Monday, January 18, 2021

Tuesday Tip: Rock Coloring 1-2-3

How many of you have hit a roadblock in this hobby, coming face to face with a task that needed to be done and you didn't have the confidence or skill to confront it head on and Just Do It? For some, it's benchwork - and they never even start a layout, contenting themselves with being "armchair modelers" and dreaming about "someday" when they'll build a layout - as if reading Just One More Article will magically endow them with the tools & skills they need. Heck, the same thing can be said about so many aspects of the hobby, whether it's electrical work, trackwork, structure building, or - in my case - scenery.

But if I've resolved anything for this hobby in the New Year, it's to confront this obstacle head on. I've been lucky enough to have some early success - and even luckier to have friends that have helped me along the way (e.g. less than 1/2 of the finished scenery on the layout was actually done by me). Having others help you - or actually do the work for you - while wonderful, does little to nothing to help you build YOUR skill and proficiency.

You just have to do it yourself - and try, try again if at first you don't succeed.

Fortunately, I'm here to share one of the rare times when a seemingly-insurmountable scenery obstacle actually turned out to be No Big Deal. 

I'm talking about rock coloring.

Before yesterday, I'd never colored any rock castings & the only ones on the layout were done by others. But modeling a line set in Southern New England pretty much guarantees that I have to figure out how to do rocks at some point. So, now that I'm working in Dividend and will be modeling a railroad cut through a hill, it was high time to figure out how to do it.

Bare castings

I'd made some rock castings some months ago - a pretty easy process, all things considered - but they'd sat for months in the glaring white of new plaster. So, figuring I had a bunch of "extras" to practice on, I did some quick research in my extensive library of scenery books and got to it.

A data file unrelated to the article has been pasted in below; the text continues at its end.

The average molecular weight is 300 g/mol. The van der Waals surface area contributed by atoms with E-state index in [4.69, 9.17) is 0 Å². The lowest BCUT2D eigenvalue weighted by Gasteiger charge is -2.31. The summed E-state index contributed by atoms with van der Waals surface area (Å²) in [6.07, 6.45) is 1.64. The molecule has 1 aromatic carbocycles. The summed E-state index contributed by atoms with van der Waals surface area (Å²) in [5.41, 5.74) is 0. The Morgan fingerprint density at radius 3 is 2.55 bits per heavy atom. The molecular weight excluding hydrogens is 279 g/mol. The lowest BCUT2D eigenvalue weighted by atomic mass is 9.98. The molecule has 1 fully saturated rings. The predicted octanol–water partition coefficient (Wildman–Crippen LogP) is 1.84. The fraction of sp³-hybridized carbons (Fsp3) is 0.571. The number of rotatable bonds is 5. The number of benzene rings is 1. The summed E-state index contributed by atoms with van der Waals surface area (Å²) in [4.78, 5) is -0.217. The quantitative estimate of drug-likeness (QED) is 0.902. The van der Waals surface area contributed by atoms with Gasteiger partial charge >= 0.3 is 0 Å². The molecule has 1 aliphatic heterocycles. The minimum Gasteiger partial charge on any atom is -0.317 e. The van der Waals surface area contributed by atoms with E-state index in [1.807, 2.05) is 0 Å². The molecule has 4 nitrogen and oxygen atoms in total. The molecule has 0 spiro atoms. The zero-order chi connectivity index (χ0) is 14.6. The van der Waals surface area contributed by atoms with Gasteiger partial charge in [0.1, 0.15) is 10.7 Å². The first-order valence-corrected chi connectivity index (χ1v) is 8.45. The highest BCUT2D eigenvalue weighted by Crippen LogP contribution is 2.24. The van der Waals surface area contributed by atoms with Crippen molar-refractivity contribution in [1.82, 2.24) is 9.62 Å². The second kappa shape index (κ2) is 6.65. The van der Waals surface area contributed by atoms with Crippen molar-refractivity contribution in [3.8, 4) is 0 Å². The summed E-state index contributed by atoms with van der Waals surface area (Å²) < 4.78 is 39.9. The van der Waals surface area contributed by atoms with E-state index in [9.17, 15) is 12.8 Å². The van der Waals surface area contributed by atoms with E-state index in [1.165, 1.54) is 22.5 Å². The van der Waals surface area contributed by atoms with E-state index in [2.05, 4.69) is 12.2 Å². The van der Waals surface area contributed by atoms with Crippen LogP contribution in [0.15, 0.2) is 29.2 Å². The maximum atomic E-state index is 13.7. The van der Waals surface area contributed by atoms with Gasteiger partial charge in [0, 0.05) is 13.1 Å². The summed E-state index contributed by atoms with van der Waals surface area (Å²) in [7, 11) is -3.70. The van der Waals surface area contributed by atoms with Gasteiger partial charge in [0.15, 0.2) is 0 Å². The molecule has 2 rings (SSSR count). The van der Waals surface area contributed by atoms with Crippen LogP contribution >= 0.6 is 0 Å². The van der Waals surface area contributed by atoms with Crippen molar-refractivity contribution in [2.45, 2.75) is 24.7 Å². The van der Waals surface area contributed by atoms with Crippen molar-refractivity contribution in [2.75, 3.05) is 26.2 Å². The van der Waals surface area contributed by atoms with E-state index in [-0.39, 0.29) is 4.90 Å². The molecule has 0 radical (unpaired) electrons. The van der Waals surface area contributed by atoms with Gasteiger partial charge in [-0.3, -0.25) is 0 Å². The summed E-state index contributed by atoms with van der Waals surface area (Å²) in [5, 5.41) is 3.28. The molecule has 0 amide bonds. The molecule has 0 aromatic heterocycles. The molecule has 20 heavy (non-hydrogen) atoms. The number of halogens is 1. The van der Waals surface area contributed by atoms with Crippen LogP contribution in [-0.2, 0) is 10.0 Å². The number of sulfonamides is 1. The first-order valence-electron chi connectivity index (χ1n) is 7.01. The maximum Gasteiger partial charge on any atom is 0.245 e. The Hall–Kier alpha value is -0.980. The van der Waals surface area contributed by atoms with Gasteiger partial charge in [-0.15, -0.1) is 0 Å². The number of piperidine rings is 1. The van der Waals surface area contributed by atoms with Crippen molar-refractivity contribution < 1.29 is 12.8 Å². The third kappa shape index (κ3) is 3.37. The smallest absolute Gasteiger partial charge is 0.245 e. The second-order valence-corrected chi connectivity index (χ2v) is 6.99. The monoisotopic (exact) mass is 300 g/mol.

The same castings, now colored

In the process I discovered a technique for coloring rocks that's ridiculously simple and produces rocks that look very similar to what I see along my RR ROW everyday. I've only been coloring rocks for 2 days, so I'm certainly no expert - but I hope by sharing this super-easy technique that you'll be encouraged to try coloring some rocks too. It really is as easy as 1-2-3.

The same castings once all dry

But first, you'll need some materials.

  • 3 Colors of Acrylic Craft Paint
    • I used Raw Sienna, Raw Umber, and Black ($.50 ea at Walmart)
  • Water
    • Regular tap water is fine
  • Brush
    • I used a 1/4" wide cheap china brush
  • Small Dixie Cups
    • Bonus if they're plastic, so you don't have to worry about them getting soggy
  • Medicine dosage cup
    • Optional - I have plenty on-hand and the measurement markings are handy
  • Stirring stick

  • Measure out 1 tablespoon of water, and pour it into one of your cups.
    • Put 20 drops of Raw Sienna in the cup and mix it by stirring thoroughly
  • Measure out another tablespoon of water, and pour it into your second cup.
    • Put 20 drops of Raw Umber in the cup and mix it by stirring thoroughly.
  • Measure out a final tablespoon of water, and pour it into your final cup.
    • Put 7 drops of Black in the cup and mix it by stirring thoroughly.
Here's what you should have when you're done - 3 cups of very thin paint which we'll use to "wash" over the rock casting: